"Home is an interesting and powerful novel, one worth reading and thinking over. It's a book that lingers in your consciousness, not to mention the way the characters seem unwilling to leave your mind even weeks after reading." —Meytal Radzinski, Bibiblio
"If you liked the food writing in Kitchens of the Great Midwest, you might give this one a try. It’s set in Indonesia and Paris and has lots of scenes in restaurants that will make your mouth water. It’s a sprawling, engrossing story, and a great portrayal of political upheaval in very different cultures and across several decades.?" —Rebecca Hussey, Book Riot
"An epic family saga set in Indonesia during Suharto's regime. Heartbreaking and lovely." —Liberty Hardy, #2015DamnGoodBooks via Twitter
“Despite the background of violence and repression, it is also somehow a cosy read, about love and food in Paris and Jakarta.” —Hamish McDonald, Nikkei: Asian Review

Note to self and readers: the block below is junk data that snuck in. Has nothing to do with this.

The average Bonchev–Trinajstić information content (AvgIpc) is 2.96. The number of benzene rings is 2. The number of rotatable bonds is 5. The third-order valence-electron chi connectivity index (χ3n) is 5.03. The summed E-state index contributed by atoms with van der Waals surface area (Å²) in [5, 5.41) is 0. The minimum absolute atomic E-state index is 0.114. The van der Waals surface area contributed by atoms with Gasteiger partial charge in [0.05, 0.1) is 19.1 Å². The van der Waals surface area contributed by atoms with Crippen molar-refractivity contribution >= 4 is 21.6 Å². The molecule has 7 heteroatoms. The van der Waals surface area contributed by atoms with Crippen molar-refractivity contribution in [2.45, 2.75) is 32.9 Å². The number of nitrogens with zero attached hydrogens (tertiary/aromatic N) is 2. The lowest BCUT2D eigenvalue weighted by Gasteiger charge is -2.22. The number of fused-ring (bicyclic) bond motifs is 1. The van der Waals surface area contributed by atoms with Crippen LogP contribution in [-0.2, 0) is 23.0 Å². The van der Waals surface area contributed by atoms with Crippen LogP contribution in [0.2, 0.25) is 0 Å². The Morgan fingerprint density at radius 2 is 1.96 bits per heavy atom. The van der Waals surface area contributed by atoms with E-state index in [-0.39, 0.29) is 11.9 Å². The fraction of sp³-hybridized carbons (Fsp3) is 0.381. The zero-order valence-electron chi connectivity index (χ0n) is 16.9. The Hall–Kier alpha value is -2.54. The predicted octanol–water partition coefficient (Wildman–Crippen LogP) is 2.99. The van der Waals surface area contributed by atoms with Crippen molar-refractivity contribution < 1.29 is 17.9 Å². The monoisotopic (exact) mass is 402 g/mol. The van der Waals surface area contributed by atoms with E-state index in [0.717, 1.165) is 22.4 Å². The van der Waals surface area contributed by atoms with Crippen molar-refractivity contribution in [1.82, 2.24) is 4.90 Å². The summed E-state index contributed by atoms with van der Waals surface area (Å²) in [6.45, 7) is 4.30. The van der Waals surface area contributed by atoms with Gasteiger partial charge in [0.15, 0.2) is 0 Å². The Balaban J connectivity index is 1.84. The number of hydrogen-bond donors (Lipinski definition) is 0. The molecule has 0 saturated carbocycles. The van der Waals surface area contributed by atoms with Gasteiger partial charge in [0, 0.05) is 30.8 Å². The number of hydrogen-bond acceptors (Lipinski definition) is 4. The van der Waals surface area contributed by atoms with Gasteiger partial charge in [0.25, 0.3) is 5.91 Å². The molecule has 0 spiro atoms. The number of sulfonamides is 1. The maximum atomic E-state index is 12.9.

"An epic, ambitious slab of fiction crammed with a rich and diverse cast of characters whose lives have been swept along by Indonesia's dramatic and at times extremely tragic contemporary history . . . A wonderful exercise in humanism by a prodigious and impressive storyteller." —Jakarta Globe
"A highly entertaining epic, with a plethora of historical stories to tell." —Messengers Booker
"Never less than fascinating . . . a wonderful introduction to Indonesian literature for readers with an interest in political, historical novels." —Tony's Reading List